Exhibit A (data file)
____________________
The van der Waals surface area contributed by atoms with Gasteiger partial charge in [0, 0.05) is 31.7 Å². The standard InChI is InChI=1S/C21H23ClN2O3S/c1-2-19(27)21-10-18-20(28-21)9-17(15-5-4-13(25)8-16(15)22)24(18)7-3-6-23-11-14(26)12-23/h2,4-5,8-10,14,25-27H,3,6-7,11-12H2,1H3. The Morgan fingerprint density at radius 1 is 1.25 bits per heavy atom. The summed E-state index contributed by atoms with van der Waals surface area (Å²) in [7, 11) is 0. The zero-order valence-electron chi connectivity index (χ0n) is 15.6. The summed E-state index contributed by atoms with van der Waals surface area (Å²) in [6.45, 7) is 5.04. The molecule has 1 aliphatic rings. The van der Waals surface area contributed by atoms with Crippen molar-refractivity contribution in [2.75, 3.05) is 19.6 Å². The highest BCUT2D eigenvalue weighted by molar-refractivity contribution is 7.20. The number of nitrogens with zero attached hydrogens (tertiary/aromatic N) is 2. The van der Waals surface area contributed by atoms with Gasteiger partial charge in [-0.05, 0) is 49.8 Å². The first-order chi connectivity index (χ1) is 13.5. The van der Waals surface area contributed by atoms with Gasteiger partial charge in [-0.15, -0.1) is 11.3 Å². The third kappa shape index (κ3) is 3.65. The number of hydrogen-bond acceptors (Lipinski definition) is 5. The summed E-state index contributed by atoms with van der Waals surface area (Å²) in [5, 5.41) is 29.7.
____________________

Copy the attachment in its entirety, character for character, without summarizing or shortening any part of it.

The van der Waals surface area contributed by atoms with Gasteiger partial charge in [0, 0.05) is 31.7 Å². The standard InChI is InChI=1S/C21H23ClN2O3S/c1-2-19(27)21-10-18-20(28-21)9-17(15-5-4-13(25)8-16(15)22)24(18)7-3-6-23-11-14(26)12-23/h2,4-5,8-10,14,25-27H,3,6-7,11-12H2,1H3. The Morgan fingerprint density at radius 1 is 1.25 bits per heavy atom. The summed E-state index contributed by atoms with van der Waals surface area (Å²) in [7, 11) is 0. The zero-order valence-electron chi connectivity index (χ0n) is 15.6. The summed E-state index contributed by atoms with van der Waals surface area (Å²) in [6.45, 7) is 5.04. The molecule has 1 aliphatic rings. The van der Waals surface area contributed by atoms with Crippen molar-refractivity contribution in [2.75, 3.05) is 19.6 Å². The highest BCUT2D eigenvalue weighted by molar-refractivity contribution is 7.20. The number of nitrogens with zero attached hydrogens (tertiary/aromatic N) is 2. The van der Waals surface area contributed by atoms with Gasteiger partial charge in [-0.05, 0) is 49.8 Å². The first-order chi connectivity index (χ1) is 13.5. The van der Waals surface area contributed by atoms with Gasteiger partial charge in [-0.15, -0.1) is 11.3 Å². The third kappa shape index (κ3) is 3.65. The number of hydrogen-bond acceptors (Lipinski definition) is 5. The summed E-state index contributed by atoms with van der Waals surface area (Å²) in [5, 5.41) is 29.7.